Scam-baiting Case study: The Scammer in the refugee camp (Part 1)

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Scam-baiting Case study: The Scammer in the refugee camp (Part 1)

“Scam baiting is a form of internet vigilantism, where the vigilante poses as a potential victim to the scammer in order to waste their time and resources, gather information that will be of use to authorities and publicly expose the scammer” – Wikipedia.

That is exactly one of the things I have been doing as Online President. I waste scammers’ time with the single goal that, any second wasted on me is a second not wasted on a potential victim.

It is my hope that, by the end of this series, readers will have a general formula to detect and rubbish all types of scam.

My experience

The first mail I received was a long one. I have reproduced the key points below, so we can have a good background for the entire series.

My name is Miss Wendy Kipkalya Kones, 21yrs old female and I held from Kenya in East Africa. My father was the former Kenyan road Minister. He and Assistant Minister of Home Affairs Lorna Laboso had been on board the Cessna 210, which was headed to Kericho and crashed in a remote area called Kajong, in western Kenya.

The mail then continued on how she escaped abuse of her step mother, how she found herself at the refugee camp in Ouagadougou and how she found her father’s hidden document that proved her as next of kin to a huge amount of money her father deposited in a bank.

The email ended with the following statement:

I am in search of an honest and reliable person who will help me and stand as my trustee so that I will present him to the Bank for transfer of the money to his bank account overseas. It is my intention to compensate you with 30% of the total money for your services…. I shall appreciate an urgent message indicating your ability and willingness to handle this transaction sincerely…

Without hesitation, I agreed to be her trustee and that is how the whole show started.

First, she tried to establish trust by proving her identity and I also pretended I am genuine by providing my identity. Figure 1 is a copy of the document she sent me.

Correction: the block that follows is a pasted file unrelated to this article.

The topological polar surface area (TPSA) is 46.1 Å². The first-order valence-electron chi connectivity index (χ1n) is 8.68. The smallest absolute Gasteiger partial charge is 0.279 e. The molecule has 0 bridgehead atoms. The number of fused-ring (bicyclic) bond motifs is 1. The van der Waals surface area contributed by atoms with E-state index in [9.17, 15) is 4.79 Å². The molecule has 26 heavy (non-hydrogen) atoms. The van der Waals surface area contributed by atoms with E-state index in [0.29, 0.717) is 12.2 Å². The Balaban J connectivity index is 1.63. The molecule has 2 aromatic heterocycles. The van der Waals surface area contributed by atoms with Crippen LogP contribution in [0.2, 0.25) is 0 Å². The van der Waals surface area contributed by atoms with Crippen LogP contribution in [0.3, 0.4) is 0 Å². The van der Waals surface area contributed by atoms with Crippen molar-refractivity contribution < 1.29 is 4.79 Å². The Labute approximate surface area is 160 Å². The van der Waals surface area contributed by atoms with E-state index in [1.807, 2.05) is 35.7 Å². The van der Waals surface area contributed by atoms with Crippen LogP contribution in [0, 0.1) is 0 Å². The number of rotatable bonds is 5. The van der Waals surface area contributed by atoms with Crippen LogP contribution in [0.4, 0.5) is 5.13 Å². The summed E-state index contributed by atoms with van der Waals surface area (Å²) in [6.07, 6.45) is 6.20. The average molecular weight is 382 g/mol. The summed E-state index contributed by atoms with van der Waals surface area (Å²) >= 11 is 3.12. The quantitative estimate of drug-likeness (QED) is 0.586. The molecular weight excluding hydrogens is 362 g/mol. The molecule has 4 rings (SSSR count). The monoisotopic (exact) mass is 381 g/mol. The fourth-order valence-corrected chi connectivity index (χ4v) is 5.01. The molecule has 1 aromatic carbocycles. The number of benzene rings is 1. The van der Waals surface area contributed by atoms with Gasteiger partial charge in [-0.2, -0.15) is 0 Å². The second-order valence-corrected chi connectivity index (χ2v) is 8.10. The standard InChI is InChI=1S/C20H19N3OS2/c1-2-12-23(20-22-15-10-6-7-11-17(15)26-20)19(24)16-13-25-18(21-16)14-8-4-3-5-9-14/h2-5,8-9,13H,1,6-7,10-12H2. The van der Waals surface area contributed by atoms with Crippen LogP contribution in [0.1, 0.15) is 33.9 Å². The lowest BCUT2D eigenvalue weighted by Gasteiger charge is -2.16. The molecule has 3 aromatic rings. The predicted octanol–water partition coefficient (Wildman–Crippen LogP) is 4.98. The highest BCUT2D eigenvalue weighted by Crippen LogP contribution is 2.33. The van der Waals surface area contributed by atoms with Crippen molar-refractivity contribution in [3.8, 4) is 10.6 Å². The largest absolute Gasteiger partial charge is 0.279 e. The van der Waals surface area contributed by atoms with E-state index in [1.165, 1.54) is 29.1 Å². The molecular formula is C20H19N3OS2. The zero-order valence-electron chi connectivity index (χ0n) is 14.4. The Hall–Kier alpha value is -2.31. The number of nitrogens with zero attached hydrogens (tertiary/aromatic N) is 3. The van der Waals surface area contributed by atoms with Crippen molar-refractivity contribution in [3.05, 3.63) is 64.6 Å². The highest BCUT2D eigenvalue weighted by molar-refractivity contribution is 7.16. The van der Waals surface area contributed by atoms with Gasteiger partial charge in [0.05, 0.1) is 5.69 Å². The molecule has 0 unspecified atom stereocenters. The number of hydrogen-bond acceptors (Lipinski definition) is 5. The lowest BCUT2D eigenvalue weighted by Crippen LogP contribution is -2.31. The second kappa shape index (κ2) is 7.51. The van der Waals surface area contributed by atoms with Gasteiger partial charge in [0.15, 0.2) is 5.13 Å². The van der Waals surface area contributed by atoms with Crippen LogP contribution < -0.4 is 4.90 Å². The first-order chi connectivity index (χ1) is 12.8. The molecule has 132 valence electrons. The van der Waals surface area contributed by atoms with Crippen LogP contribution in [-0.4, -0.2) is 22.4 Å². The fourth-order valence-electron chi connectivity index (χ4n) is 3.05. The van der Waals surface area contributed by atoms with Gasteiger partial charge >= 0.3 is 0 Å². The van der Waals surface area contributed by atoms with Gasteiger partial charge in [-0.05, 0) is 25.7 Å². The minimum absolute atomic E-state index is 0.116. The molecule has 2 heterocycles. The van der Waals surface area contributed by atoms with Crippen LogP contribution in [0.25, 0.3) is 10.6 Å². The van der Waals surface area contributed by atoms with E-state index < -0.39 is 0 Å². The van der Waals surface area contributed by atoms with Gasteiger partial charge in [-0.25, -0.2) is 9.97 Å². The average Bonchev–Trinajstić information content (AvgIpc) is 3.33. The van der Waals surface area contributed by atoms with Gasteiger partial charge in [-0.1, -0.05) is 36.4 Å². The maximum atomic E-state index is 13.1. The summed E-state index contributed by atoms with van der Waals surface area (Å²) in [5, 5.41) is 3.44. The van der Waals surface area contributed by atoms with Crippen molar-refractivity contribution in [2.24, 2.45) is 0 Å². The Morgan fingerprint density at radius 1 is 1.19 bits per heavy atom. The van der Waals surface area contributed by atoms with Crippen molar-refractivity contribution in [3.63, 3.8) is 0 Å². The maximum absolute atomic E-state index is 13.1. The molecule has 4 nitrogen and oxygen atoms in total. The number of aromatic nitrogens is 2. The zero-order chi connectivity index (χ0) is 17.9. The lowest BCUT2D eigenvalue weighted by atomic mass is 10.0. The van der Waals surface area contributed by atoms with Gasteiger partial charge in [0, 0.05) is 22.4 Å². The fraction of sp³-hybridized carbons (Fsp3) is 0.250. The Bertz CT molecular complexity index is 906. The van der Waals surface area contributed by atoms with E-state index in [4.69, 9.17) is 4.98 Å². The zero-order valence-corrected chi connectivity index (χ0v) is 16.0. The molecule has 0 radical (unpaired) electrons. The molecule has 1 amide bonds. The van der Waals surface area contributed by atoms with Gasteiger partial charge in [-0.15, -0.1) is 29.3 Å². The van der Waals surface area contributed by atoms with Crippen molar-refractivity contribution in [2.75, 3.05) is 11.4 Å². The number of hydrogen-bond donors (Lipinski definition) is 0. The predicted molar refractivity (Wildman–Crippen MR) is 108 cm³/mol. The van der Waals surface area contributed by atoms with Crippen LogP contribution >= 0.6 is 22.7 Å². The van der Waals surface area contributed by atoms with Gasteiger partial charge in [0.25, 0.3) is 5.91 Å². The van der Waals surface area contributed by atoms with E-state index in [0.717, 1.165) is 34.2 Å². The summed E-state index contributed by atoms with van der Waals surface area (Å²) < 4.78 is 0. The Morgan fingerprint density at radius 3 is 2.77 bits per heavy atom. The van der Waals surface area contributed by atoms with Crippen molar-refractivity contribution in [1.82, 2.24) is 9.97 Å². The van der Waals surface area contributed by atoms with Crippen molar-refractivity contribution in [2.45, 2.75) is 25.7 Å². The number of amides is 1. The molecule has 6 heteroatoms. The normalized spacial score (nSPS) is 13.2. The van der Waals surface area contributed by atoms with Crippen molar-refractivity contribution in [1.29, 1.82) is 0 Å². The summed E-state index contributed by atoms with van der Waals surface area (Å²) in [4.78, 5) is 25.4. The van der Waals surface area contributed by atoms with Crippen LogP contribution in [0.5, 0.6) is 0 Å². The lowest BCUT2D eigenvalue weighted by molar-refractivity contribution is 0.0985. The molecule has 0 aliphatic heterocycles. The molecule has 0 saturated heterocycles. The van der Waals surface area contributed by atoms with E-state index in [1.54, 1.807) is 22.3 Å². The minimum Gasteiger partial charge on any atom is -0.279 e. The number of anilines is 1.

Figure 1: Copy of Wendy’s ID card

She also asked for my details (name, date of birth, residential address, mobile number, picture, etc.) which I obliged. The same email also asked the following key questions:

Question 1 – Wendy: What do you do for living?

Response – Kaunda: I have a large publishing company that publishes books for the West African sub region. Three of my books are under review by the West Africa Examination Council. Hopefully, from next year, it will be endorsed and used across all Senior High Schools in West Africa.

Question 2 – Wendy: Can you handle this transaction?

Response – Kaunda: Absolutely. 2 Years ago, I assisted Tangari Holdings in Norway to transfer USD 2,560,043.00 from DNB (the Norwegian bank) to their subsidiary in Namibia.

Question 3 – Wendy: Can I trust you as a genuine friend?

Response – Kaunda: I swear God please trust me. I will never disappoint you.

After giving her high hope, she connected me with the invisible bank- Islamic Development Bank through the emails and To make my work easy, she even sent me a draft message that I can just push to the bank.

The message read:

I wish to apply as a Trustee to Miss Wendy Kipkalya Kones. the next of kin to Kipkalya Kones from Kenya. Who died in plane crash in the year 2008. I am putting claim over his balance of ($5.500, 000, 00 Million dollars) from his ACCOUNT NUMBER 0036101101 and ROUTING NO: 91002211. I want to know the legal procedure of transferring the said fund into my bank account; i am now demanding your kind assistance for urgent consideration of my application.

I did exactly that; I pushed it to the bank. The bank did the needful and sent me a Trustee Verification Form to fill. Figure 2 shows the header of the form.

Figure 2: Header of the form from IDB

The key details requested by the form were:

  1. My bio data
  2. My company details
  3. My bank details
  4. Amount to be transferred
  5. And a declaration that states: “I…….hereby takes full responsibility for every information provided above.”

As dump as I am, I did as instructed. I filled it, scanned and mailed it back to the invisible bank. The bank acknowledged the email and further requested for four documents. The email read:

“… Subsequent to our banking edicts of article 105, section 45, and sub section 048 as amended in 2014. You are required to furnish this bank with authentic dully proofs, confirming the death of the depositor and the approval from the next of kin (miss wendy kipkalya kones) to the deceased for verification and authentication of your claim:

The documents are as follows:

  1. A copy of deposit certificate issued to Mr.kipkalya kones.
  2. A copy of a death certificate of Mr.kipkalya kones.
  3. A copy of will certificate from Mr. Kipkalya kone wiled to her daugther miss wendy kipkalya.
  4. A copy of your personal identity card


Director of Foreign Remittance Dept.”

On this note, we end part 1 of this series. Watch out for part 2 next week.


Author: Kaunda Ibn Ahmed (Online President, Republic of Ghana) (Member, Institute of ICT Professionals, Ghana)

For comments, contact Kaunda@outlook.comor Mobile: +233 234 80 90 10